Saturday, September 09, 2006

A Southern strategy?

Ygelsias suggests that the US Army is historically hopeless at counter-insurgency because of the strong Southern influence in the officer corps. His reasoning runs as follows: the Confederates chose to fight an all-out war with the Union, and when it went to ratshit they decided against fighting on as guerrillas and gave up in a gentlemanly fashion. Later, officership became a major career path for the sons of the old Southern elite, and later still with the social levelling of the second world war, for some of the sons of the impoverished Southern working class (it came with a free education). Hence, this supposed disdain for guerrilla warfare was institutionalised.

A couple of points. Some commenteers at Yglesias's and also at Lawyers, Guns and Money argue that either there was no guerrilla strategy then, that the South did indeed go guerrilla, or that a guerrilla movement in the face of an unsympathetic population had no chance.

The first is twattishly clueless. What about the people who gave us the word "guerrilla"? The Spaniards fought a hell of a guerrilla war from 1808 to 1813 against Napoleon, one that included essentially everything that you'll find in Mao and Giap. They were rooted in the population, mobile, avoided decisive actions, sought to wear down the French by protracted war, and prioritised attacking the puppet government the French set up so as to prevent it from stabilising. They used naturally defensible rear areas, in the mountains and semi-deserts, and also artificial ones - like the Lines of Torres Vedras, and in a functional sense the vast economic rear area of the British Empire. They operated in symbiosis with Wellington's army rather like the Vietcong's local and regional units with the Main Force and later the NVA - the French could never disperse enough to dominate the guerrillas for fear of Wellington smashing their detachments in detail, nor could they concentrate against Wellington for fear of the guerrillas. Eventually, having gone from organising local bands around the rear base to protracted war, they massed for the final confrontation at Vitoria in 1813.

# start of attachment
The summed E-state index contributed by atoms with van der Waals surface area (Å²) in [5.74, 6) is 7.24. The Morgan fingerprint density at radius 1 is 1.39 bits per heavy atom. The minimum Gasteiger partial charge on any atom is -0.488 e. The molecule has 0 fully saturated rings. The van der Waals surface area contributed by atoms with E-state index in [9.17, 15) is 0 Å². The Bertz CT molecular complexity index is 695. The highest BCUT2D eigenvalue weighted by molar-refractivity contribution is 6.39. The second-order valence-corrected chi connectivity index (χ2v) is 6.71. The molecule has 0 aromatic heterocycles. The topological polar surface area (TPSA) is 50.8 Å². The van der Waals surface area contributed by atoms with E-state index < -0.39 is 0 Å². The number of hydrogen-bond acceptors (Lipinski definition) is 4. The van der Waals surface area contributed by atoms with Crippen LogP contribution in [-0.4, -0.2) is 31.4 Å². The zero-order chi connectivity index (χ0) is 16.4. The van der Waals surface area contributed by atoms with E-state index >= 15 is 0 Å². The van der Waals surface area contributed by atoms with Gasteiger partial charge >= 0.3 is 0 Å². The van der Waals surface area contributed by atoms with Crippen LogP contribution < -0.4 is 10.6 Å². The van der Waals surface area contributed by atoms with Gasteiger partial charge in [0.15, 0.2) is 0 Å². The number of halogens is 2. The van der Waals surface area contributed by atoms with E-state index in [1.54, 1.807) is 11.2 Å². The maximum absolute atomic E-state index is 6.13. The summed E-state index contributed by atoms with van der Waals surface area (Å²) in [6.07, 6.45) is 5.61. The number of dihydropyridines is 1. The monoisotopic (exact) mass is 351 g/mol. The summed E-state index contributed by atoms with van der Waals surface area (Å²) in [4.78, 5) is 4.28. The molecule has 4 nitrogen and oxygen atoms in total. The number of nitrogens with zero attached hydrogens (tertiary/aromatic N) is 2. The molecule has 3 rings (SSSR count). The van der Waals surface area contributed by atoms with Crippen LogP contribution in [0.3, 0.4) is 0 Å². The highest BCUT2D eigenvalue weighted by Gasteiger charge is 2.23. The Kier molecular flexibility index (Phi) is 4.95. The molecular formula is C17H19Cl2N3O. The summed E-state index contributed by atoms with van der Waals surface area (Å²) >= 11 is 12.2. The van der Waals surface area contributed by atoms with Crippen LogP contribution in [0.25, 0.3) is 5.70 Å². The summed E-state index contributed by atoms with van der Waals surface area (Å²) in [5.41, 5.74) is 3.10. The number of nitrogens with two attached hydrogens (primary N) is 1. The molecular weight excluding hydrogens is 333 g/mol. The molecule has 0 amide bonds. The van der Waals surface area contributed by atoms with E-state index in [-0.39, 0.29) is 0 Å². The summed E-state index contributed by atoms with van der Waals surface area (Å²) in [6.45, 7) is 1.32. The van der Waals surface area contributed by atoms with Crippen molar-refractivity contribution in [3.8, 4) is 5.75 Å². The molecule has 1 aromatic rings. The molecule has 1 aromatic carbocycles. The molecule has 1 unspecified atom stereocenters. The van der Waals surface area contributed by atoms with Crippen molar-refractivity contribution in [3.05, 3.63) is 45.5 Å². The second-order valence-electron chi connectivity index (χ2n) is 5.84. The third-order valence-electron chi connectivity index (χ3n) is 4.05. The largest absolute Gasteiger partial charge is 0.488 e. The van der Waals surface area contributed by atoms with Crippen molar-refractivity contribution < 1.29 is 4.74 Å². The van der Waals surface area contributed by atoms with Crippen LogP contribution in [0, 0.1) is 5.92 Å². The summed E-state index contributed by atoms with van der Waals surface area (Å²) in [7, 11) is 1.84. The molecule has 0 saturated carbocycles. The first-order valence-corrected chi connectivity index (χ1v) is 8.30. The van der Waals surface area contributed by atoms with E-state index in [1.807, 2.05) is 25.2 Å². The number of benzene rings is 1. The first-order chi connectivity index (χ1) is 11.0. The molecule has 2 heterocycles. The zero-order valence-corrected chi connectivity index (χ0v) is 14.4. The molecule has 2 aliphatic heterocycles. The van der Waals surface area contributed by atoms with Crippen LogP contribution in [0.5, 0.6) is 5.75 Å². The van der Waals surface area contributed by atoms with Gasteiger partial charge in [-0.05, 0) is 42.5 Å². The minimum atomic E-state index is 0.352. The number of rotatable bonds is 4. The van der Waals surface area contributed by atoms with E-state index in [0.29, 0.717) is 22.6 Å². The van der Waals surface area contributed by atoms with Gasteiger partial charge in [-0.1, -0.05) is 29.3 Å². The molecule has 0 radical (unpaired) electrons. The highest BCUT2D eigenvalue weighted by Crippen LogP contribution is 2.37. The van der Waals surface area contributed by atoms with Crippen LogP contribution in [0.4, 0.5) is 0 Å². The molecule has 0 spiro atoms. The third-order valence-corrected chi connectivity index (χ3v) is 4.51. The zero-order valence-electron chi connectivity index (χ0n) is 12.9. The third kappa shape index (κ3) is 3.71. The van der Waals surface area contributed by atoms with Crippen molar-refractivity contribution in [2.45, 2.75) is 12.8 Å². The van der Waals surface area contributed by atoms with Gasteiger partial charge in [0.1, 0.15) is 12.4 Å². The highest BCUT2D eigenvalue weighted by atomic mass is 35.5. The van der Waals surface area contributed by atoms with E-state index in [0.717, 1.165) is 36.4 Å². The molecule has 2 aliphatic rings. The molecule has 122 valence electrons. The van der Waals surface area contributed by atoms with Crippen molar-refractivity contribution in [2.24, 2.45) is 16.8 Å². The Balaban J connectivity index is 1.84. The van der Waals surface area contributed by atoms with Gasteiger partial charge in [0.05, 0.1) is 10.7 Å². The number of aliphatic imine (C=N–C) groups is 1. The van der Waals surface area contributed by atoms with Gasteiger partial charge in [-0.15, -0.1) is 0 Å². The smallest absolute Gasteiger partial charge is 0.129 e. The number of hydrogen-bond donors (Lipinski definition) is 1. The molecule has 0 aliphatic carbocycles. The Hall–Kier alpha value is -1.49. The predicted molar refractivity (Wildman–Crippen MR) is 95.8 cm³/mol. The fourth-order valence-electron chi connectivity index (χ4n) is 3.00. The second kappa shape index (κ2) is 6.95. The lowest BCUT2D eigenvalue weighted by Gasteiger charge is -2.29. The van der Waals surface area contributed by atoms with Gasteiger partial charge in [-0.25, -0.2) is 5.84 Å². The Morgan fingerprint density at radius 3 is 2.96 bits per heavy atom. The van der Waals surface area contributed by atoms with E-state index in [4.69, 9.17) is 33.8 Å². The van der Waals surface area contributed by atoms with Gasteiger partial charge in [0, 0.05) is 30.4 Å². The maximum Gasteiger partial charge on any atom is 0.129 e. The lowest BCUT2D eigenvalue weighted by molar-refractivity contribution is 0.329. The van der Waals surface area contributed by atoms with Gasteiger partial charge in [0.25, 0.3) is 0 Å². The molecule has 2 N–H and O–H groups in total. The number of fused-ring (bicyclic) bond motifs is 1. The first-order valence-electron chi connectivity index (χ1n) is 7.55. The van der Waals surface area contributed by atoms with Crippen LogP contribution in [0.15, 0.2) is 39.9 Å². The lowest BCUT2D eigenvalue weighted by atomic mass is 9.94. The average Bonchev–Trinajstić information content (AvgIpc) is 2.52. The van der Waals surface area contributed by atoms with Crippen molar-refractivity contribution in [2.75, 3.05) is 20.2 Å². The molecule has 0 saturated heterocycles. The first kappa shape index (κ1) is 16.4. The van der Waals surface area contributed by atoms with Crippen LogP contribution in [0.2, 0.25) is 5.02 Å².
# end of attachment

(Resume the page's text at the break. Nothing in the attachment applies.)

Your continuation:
Vo Nguyen Giap was a history teacher before he was a general. At his colonial lycée he taught the campaigns of Napoleon. One suspects he concentrated privately on the Peninsular War. That brings me to another point. Perhaps the best counter-insurgency leader the US Army ever produced was John Paul Vann, who was about as Southern as you can possibly get (brought up in a whorehouse in Norfolk, Virginia). But there's always an outlier or two.

On the other points, I disagree that the Klan amounted to a guerrilla movement. Its effectiveness as a terrorist organisation was based on the fact that the restored white rulers of the South were sympathetic to its aims and hence tolerated it, indeed encouraged it. It's more accurate to say it was/is a party militia, not unlike the Tontons Macoute of modern Haiti. The Southern elite, rather than going guerrilla, went on the Long March through the Institutions, rather as the Boers accepted the Union of South Africa's constitution in order to subvert it. Call it a virtual guerrilla strategy if you like.

This post is also about the way history shapes itself. At the end of the Boer War, the British government launched a period of Reconstruction under Lord Milner's military administration, until the Liberal government in 1906 declared its Magnanimous Gesture of setting up a new, (relatively) democratic constitution. The Peninsular war prefigures so well the Maoist doctrine of revolutionary war that it can hardly have been an accident.

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